I was alive once without the Law. It is evident that Paul is speaking from his own experience, and he will continue doing so until we come to the end of the chapter. This verse records the dawn of conscience in the Apostle Paul. He had lived a self-complacent, self-righteous life in which he was free from the conviction of sin. It is difficult to say exactly when this period existed in Paul’s life. Some have suggested that it was the first thirteen years of Paul’s life, before his bar mitzvah ceremony (the ceremony in which a Jewish boy becomes a “son of the commandment” and assumes personal responsibility to keep the commandments of the Law). However, Paul’s complacency may have lasted beyond the years of childhood.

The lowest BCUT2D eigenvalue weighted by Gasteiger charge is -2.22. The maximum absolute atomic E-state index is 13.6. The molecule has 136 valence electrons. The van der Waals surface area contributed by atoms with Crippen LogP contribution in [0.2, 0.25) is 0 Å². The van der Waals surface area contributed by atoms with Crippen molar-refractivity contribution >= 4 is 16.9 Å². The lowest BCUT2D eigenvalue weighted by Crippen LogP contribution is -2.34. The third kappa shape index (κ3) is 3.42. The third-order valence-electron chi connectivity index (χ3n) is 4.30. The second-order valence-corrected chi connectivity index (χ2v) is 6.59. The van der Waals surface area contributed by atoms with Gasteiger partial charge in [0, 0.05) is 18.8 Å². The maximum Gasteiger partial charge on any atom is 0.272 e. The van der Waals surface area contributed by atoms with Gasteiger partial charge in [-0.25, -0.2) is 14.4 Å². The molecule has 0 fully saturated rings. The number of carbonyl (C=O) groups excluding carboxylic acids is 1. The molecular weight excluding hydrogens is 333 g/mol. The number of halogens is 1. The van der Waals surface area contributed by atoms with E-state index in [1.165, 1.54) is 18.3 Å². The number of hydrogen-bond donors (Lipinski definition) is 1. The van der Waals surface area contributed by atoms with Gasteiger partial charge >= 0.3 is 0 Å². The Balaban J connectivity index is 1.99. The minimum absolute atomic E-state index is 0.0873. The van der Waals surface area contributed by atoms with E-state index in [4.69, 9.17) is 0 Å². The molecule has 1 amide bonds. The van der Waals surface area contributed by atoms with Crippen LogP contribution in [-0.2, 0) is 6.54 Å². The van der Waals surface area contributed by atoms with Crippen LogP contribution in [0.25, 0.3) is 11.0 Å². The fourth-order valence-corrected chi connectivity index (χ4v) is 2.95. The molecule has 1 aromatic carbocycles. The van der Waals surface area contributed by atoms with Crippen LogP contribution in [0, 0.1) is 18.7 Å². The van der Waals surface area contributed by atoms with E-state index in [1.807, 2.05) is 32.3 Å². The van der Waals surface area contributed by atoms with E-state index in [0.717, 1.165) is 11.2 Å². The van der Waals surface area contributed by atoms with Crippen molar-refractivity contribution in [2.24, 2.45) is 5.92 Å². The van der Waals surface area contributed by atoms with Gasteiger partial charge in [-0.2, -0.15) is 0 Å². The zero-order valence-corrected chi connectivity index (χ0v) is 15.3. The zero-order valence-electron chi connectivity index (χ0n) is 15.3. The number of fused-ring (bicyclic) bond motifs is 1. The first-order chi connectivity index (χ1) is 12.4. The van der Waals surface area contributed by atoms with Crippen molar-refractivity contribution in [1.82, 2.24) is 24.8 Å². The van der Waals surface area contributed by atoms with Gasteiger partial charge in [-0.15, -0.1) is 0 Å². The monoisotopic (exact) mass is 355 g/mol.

Before being convicted by the Law Paul was alive; that is, his sinful nature was comparatively dormant and he was blissfully ignorant of the iniquity in his heart. He was not ignorant of the Law, nor did he have a lack of concern for the Law—“concerning zeal, persecuting the church; concerning the righteousness which is in the Law, blameless” (Phil 3:6); however, he had the wrong understanding of it.
Paul considered himself to be blameless, since he observed the fine points of the Law. He was blameless, faultless, and beyond reproach. He knew and practiced the rules of the rabbi. He scored one hundred percent in Judaism.